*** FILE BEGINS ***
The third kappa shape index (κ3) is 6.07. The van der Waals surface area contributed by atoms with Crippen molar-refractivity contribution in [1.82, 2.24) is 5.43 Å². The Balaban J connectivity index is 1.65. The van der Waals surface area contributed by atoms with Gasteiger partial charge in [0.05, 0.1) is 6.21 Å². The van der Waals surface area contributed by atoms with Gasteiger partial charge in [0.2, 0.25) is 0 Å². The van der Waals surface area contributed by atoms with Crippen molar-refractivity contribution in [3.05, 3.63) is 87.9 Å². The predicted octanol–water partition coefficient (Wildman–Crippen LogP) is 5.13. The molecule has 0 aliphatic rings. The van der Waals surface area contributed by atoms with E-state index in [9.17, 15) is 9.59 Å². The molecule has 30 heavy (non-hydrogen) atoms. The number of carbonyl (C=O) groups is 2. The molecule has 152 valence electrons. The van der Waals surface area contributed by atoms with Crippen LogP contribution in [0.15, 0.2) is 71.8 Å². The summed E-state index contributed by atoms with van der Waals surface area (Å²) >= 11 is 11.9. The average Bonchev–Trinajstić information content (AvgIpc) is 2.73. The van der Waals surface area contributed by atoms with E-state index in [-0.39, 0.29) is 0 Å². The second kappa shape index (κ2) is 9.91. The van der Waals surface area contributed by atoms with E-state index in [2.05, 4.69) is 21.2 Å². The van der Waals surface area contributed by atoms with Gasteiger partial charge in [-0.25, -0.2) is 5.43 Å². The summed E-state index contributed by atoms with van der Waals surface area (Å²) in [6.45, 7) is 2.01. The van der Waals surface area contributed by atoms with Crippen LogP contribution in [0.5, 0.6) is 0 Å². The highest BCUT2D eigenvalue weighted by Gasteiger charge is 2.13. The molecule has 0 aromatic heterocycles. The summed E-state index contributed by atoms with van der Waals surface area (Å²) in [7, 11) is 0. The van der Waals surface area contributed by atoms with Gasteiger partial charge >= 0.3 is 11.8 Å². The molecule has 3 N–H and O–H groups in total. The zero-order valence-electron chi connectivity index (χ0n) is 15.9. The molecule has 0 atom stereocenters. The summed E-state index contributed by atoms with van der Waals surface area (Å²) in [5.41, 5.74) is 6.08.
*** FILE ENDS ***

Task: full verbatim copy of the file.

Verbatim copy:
The third kappa shape index (κ3) is 6.07. The van der Waals surface area contributed by atoms with Crippen molar-refractivity contribution in [1.82, 2.24) is 5.43 Å². The Balaban J connectivity index is 1.65. The van der Waals surface area contributed by atoms with Gasteiger partial charge in [0.05, 0.1) is 6.21 Å². The van der Waals surface area contributed by atoms with Gasteiger partial charge in [0.2, 0.25) is 0 Å². The van der Waals surface area contributed by atoms with Crippen molar-refractivity contribution in [3.05, 3.63) is 87.9 Å². The predicted octanol–water partition coefficient (Wildman–Crippen LogP) is 5.13. The molecule has 0 aliphatic rings. The van der Waals surface area contributed by atoms with E-state index in [9.17, 15) is 9.59 Å². The molecule has 30 heavy (non-hydrogen) atoms. The number of carbonyl (C=O) groups is 2. The molecule has 152 valence electrons. The van der Waals surface area contributed by atoms with Crippen LogP contribution in [0.15, 0.2) is 71.8 Å². The summed E-state index contributed by atoms with van der Waals surface area (Å²) >= 11 is 11.9. The average Bonchev–Trinajstić information content (AvgIpc) is 2.73. The van der Waals surface area contributed by atoms with E-state index in [-0.39, 0.29) is 0 Å². The second kappa shape index (κ2) is 9.91. The van der Waals surface area contributed by atoms with E-state index in [2.05, 4.69) is 21.2 Å². The van der Waals surface area contributed by atoms with Gasteiger partial charge in [-0.25, -0.2) is 5.43 Å². The summed E-state index contributed by atoms with van der Waals surface area (Å²) in [6.45, 7) is 2.01. The van der Waals surface area contributed by atoms with Crippen LogP contribution in [0.5, 0.6) is 0 Å². The highest BCUT2D eigenvalue weighted by Gasteiger charge is 2.13. The molecule has 0 aromatic heterocycles. The summed E-state index contributed by atoms with van der Waals surface area (Å²) in [7, 11) is 0. The van der Waals surface area contributed by atoms with Gasteiger partial charge >= 0.3 is 11.8 Å². The molecule has 3 N–H and O–H groups in total. The zero-order valence-electron chi connectivity index (χ0n) is 15.9. The molecule has 0 atom stereocenters. The summed E-state index contributed by atoms with van der Waals surface area (Å²) in [5.41, 5.74) is 6.08.